Oct 10, 2019

j105s ChequeOn September 27-29th, the Royal Canadian Yacht Club hosted Canada’s J105 Championship Regatta on Lake Ontario in Toronto with sixteen determined competitors. Terry McLaughlin, a five-time Canadians Champion and three-time J/105 North American, dominated the eight-race series, winning with partner Rod Wilmer six of the races en route to a final margin of 12 points over his brother Frank McLaughlin, an Olympic Bronze medalist.

There are 20 J105s on Lake Ontario, 16 of which are at the RCYC. Sonic Boom, the first boat at the Club was and continues to be skipped Ian Farquhanson who serves as Broad Reach Director for many years. Ian’s boat was followed by Jim Rathbun's Hey Jude and Robert Baker's Planet B. As a testament to the boat's superior design, all of these boats are still at the club and actively racing.

On September 28t, the RCYC welcomed the competitors, friends and fellow sailors for celebration and recognition of all the winners, amid good food and drink, good spirits and conversation. As part of the presentation, the Broad Reach Foundation for Youth Leaders -- one of the RCYC’s signature charities --received one of the most generous single donations raised at a regatta– a donation from the sailing community that was larger than some of the corporate funding to date!

As Doug Bullock, declared:

~ “The J105 Fleet is proud to announce they have raised $29,500 for the Broad Reach Foundation.”
As the J105 Canadian Championship Chair, Doug acknowledged that through the fundraising efforts of Michael Mountford of Live Edge and the Team of Wrecking Crew, the J105 Fleet had once again demonstrated their support and commitment to the Foundation.

After the well-deserved applause, Marguerite Pyron, CEO, the Broad Reach Foundation, shared some words and thoughts as to the importance of the donation and the work it supports.

J105s Sails~ “Our mission is to engage disadvantaged youth in the GTHA in the sport, science and experience of sailing in order to advance their education, knowledge, skills and social belonging. All our programming is absolutely free of charge.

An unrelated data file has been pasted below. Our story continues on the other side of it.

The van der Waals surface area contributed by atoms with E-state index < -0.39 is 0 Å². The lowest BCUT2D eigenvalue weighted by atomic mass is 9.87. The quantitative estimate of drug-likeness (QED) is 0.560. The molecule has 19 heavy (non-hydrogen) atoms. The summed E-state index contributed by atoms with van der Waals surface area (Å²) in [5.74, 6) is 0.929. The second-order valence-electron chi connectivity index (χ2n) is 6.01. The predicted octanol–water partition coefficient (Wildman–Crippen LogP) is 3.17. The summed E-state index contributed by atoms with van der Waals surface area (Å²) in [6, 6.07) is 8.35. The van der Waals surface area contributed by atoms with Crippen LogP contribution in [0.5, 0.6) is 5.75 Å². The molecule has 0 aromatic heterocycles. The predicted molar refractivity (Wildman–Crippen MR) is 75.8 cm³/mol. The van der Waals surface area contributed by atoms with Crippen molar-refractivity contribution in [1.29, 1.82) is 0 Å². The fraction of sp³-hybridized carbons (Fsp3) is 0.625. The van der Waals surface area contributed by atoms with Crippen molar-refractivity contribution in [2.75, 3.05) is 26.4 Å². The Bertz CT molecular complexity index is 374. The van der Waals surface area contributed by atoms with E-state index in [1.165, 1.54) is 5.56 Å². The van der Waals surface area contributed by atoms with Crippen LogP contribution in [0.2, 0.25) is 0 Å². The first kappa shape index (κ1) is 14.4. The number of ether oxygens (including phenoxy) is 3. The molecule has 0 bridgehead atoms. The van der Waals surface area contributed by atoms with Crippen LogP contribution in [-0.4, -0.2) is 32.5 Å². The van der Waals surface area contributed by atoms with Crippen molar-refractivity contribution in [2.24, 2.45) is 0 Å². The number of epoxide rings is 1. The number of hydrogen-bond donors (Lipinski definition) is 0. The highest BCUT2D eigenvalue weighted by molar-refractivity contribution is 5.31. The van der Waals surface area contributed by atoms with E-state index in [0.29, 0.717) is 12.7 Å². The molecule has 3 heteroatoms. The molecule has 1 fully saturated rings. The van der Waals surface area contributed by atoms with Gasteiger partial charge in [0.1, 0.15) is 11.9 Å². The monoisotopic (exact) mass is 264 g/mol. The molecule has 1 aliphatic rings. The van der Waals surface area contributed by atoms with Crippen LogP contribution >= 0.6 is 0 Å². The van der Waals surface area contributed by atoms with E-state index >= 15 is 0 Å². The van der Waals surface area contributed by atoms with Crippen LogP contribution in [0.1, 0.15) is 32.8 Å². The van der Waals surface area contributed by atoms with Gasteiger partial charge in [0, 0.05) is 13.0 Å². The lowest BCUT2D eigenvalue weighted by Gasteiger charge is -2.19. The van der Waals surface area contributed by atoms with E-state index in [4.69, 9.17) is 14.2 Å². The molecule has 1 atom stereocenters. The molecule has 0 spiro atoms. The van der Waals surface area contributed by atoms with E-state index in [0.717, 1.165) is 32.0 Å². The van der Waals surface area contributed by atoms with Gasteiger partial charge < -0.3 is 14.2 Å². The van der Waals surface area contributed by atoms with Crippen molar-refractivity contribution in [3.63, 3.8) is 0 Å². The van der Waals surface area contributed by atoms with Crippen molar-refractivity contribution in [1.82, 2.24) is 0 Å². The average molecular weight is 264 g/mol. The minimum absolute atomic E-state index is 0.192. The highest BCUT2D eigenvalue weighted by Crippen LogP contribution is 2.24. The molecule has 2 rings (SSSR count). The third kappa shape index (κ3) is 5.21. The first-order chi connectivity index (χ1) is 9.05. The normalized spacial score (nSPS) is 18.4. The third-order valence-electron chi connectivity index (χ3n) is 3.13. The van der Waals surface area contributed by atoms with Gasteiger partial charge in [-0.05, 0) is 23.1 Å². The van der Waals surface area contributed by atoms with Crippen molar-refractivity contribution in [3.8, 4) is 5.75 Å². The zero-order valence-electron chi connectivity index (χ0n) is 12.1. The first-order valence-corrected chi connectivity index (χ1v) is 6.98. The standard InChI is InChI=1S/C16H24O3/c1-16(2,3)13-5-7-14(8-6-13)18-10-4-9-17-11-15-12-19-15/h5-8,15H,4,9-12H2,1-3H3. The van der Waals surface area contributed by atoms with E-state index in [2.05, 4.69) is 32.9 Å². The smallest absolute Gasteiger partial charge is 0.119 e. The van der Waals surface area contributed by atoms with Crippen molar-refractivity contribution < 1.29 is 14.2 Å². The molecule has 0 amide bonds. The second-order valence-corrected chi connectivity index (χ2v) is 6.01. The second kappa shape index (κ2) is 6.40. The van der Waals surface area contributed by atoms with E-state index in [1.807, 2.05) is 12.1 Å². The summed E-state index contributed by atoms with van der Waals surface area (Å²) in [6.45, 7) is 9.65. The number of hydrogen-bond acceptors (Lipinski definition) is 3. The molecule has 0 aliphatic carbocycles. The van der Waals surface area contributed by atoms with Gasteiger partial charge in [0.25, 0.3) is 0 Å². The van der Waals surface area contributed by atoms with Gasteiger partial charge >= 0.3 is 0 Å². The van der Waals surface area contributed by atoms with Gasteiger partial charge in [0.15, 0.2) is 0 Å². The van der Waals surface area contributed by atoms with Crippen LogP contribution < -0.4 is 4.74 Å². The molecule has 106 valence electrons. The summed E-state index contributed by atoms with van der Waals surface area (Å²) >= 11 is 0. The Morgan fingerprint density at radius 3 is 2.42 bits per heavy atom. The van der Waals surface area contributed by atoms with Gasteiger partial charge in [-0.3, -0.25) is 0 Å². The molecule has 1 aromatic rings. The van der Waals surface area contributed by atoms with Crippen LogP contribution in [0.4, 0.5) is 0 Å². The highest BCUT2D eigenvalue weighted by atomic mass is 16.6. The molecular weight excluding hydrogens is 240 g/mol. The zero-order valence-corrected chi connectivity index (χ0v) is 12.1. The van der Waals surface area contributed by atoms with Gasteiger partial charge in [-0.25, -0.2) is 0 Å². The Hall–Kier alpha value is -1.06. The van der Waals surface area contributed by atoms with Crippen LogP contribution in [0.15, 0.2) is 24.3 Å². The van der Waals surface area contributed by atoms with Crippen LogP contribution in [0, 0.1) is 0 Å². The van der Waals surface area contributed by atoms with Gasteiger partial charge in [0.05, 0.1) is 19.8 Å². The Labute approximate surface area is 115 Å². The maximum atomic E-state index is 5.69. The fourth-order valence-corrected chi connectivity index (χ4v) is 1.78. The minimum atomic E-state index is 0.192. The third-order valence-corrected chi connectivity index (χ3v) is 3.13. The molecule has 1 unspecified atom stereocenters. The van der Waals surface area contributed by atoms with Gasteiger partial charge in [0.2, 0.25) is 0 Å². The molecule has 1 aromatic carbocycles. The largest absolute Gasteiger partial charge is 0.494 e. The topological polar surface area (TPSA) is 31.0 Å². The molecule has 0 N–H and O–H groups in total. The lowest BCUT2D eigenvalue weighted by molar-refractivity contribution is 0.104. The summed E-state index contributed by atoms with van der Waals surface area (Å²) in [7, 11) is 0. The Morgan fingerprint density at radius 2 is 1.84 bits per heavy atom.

Marguerite pointed out that charities are often not seen as contributors to the country’s overall economic situation, and that the public rarely knows the massive extent to which these 170,000 organizations are supported.

In actual fact, the charitable and non-profit sector creates an average 8.1% of the 1,711 trillion total Canadian GDP, which is close to the total economic value of the mining, oil and gas extraction industry! And that surprising result is supported by the almost the 13 million Canadians who volunteer for charities and non-profits.

“Without the Generosity of Sailors, throughout the years, and today, without all the support of the RCYC J105 fleet, it would have been much harder for us to grow our program from 50 youth in 1998 to over 500 in 2019, and to expand our fleet from one boat in the beginning to the six now in the fleet, of which five were donated. And yes, one is a J105!” This past May Broad Reach, with funding from the Ontario Trillium Foundation, acquired a J105 named Sottovento to provide a new platform for youth in the program including race preparation and training.

Christopher HowellPhoto Credit Christopher Howell

Sailing, as Broad Reach advocates, is about the pursuit of excellence through courage, initiative, tenacity, team work and hard work, and values that will serve the youth as they contribute to strengthening their own communities, and, on a larger scale, to become change agents and nation builders.

As Nik, a 16-yrs old 2019 Summer Afloat Broad Reach participant said: “I got on this boat, scared out of my mind. I was sure that if I go overboard – I’m done for. And then, the further from the shore we went, the more comfort, joy and confidence I got. This was a transforming experience for me”.

Should any of the readers of Canadian Yachting wish to contribute their skills and experience to the Broad Reach Foundation for Youth Leaders, please contact Marguerite Pyron, CEO, This email address is being protected from spambots. You need JavaScript enabled to view it.. Much needed and appreciated onations may be submitted through our website or by clicking on https://www.canadahelps.org/en/dn/4274.